Composite PCI devices in FreeBSD (mfd in Linux)

Anthony Jenkins Scoobi_doo at
Mon Dec 10 19:52:44 UTC 2018

On 12/10/18 1:26 PM, John Baldwin wrote:
> On 12/10/18 9:00 AM, Anthony Jenkins wrote:
>> Hi all,
>> I'm trying to port an Intel PCI I2C controller from Linux to FreeBSD.
>> Linux represents this device as an MFD (multi-function device), meaning
>> it has these "sub-devices" that can be handed off to other drivers to
>> actually attach devices to the system.  The Linux "super" PCI device is
>> the intel-lpss-pci.c, and the "sub" device is i2c-designware-platdrv.c,
>> which represents the DesignWare driver's "platform" attachment to the
>> Linux system.  FreeBSD also has a DesignWare I2C controller driver,
>> ig4(4), but it only has PCI and ACPI bus attachment implementations.
>> I have a port of the Linux intel-lpss driver to FreeBSD, but now I'm
>> trying to figure out the best way to give FreeBSD's ig4(4) driver access
>> to my lpss(4) device.  I'm thinking I could add an ig4_lpss.c describing
>> the "attachment" of an ig4(4) to an lpss(4).  Its probe() method would
>> scan the "lpss" devclass for devices, and its attach() method would
>> attach itself as a child to the lpss device and "grab" the portion of
>> PCI memory and the IRQ that the lpss PCI device got.
>> Is this the "FreeBSD Way (TM)" of handling this type of device?  If not,
>> can you recommend an existing FreeBSD driver I can model my code after?
>> If my approach is acceptable, how do I fully describe the ig4(4)
>> device's attachment to the system?  Is simply making it a child of
>> lpss(4) sufficient?  It's "kind of" a PCI device (it is controlled via
>> access to a PCI memory region and an IRQ), but it's a sub-device of an
>> actual PCI device (lpss(4)) attached to PCI.
>> How would my ig4_lpss attachment get information from the lpss(4) driver
>> about what it probed?
> There are some existing PCI drivers that act as "virtual" busses that attach
> child devices.  For example, vga_pci.c can have drm, agp, and acpi_video
> child devices.  There are also some SMBus drivers that are also PCI-ISA
> bridges and thus create separate child devices.

Yeah I was hoping to avoid using video PCI devices as a model, as 
complex as they've gotten recently.  I'll check out its bus glue logic.

> For a virtual bus like this, you need to figure out how your child devices
> will be enumerated.  A simple way is to let child devices use an identify
> routine that looks at each parent device and decides if a child device
> for that driver makes sense.  It can then add a child device in the
> identify routine.

Really an lpss parent PCI parent device can only have the following:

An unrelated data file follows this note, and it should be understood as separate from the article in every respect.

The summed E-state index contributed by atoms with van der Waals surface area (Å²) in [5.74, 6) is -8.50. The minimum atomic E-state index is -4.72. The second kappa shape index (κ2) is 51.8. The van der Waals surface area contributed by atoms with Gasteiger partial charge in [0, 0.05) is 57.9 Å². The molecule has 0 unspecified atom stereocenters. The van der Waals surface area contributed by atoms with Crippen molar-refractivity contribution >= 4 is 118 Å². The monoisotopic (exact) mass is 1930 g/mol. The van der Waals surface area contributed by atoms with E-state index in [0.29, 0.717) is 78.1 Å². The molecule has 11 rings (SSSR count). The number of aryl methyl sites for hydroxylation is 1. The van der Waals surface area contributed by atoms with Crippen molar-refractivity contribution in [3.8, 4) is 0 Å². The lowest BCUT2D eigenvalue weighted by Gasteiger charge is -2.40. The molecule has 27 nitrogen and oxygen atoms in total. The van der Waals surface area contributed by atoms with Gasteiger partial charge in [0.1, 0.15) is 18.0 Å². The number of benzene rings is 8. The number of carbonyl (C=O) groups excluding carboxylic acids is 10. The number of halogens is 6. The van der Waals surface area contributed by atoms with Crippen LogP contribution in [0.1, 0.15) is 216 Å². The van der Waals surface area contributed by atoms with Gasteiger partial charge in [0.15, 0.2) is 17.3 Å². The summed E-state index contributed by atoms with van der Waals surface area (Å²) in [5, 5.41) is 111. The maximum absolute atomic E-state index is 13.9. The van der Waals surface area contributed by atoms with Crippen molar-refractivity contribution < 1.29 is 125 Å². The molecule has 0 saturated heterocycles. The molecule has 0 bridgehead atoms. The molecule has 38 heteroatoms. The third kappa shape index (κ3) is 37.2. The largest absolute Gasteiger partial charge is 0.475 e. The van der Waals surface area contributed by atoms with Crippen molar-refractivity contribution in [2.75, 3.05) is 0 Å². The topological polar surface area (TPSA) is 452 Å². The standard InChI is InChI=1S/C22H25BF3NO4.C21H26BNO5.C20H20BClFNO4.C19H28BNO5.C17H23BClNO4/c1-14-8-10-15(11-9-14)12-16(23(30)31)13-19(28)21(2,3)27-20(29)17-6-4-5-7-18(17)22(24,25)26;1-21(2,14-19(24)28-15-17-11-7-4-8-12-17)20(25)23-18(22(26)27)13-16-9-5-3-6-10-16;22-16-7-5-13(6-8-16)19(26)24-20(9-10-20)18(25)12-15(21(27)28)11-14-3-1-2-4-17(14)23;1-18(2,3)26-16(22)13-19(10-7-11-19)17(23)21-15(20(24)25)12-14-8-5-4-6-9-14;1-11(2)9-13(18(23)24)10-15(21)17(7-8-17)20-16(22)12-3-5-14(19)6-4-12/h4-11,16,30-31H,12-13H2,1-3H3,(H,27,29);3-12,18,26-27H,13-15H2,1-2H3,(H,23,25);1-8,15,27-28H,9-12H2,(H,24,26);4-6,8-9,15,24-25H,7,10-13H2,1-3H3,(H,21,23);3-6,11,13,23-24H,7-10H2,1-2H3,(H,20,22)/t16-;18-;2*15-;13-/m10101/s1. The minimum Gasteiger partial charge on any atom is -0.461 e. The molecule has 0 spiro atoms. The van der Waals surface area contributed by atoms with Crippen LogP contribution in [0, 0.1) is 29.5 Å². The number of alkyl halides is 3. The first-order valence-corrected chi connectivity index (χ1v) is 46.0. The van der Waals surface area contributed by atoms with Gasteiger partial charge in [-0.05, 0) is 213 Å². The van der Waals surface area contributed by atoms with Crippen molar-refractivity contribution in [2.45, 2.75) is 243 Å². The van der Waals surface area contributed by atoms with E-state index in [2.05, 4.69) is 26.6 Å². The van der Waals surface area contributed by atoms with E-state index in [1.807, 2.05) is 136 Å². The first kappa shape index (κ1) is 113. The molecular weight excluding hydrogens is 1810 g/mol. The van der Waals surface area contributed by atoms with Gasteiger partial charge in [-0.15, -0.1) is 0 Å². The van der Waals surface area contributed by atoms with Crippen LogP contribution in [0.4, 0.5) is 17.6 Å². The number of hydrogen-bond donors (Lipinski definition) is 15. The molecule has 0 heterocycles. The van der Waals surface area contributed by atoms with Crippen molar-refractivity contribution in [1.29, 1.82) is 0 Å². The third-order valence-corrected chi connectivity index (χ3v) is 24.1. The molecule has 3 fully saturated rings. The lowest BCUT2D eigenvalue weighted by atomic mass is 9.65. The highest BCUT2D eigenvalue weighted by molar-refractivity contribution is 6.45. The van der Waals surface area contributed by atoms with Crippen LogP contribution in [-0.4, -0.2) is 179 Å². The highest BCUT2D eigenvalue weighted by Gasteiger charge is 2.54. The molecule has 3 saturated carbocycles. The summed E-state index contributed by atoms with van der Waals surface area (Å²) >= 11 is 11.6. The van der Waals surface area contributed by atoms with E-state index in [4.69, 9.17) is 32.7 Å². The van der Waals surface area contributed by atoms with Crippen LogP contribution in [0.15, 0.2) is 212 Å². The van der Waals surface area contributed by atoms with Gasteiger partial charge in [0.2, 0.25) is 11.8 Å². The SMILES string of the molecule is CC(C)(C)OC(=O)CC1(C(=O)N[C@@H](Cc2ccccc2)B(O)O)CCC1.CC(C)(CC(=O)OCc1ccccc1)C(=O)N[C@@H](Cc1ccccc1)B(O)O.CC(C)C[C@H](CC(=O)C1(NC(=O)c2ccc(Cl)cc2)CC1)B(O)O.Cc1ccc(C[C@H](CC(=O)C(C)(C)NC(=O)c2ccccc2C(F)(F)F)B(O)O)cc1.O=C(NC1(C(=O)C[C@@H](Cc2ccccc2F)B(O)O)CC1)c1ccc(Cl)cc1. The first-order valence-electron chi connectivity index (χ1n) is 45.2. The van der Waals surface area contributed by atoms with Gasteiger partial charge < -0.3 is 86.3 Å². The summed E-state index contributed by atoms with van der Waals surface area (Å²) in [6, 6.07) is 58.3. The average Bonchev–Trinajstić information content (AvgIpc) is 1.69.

* one of {I2C, UART, SPI} controller
  * optionally an IDMA64 controller

so I was thinking a child ig4(4) device would attach to lpss iff

  * the lpss device detected an I2C controller
  * no other ig4 device is already attached

I haven't fiddled with identify() yet, will look at that tonight.

> To handle things like resources, you want to have
> bus_*_resource methods that let your child device use the normal bus_*
> functions to allocate resources.  At the simplest end you don't need to
> permit any sharing of BARs among multiple children so you can just proxy
> the requests in the "real" PCI driver.  (vga_pci.c does this)  If you need
> the BARs to be shared you have a couple of options such as just using a
> refcount on the BAR resource but letting multiple devices allocate the same
> BAR.  If you want to enforce exclusivity (once a device allocates part of
> a BAR then other children shouldn't be permitted to do so), then you will
> need a more complicated solution.

Another homework assignment for me - bus_*_resource methods.

There are 2 or 3 mutually-exclusive sub-regions in the single memory BAR:

  * 0x000 - 0x200 : I2C sub-device registers
  * 0x200 - 0x300 : lpss and I2C sub-device registers
  * 0x800 - 0x1000 : IDMA sub-device registers (optional)

The only child (ig4(4)) of a given parent lpss device would at most need 
to share access to the middle region, if at all.

> Hopefully that gives you a starting point?

Oh definitely, thanks!  If successful, and the effort to support I2C HID 
devices also comes in, it should enable a bunch of laptops to use more 
stuff like touchscreens and touchpads that are currently broken in 
FreeBSD (I'm pretty sure one of my laptop's 2 lpss devices is a 
touchscreen I2C device).


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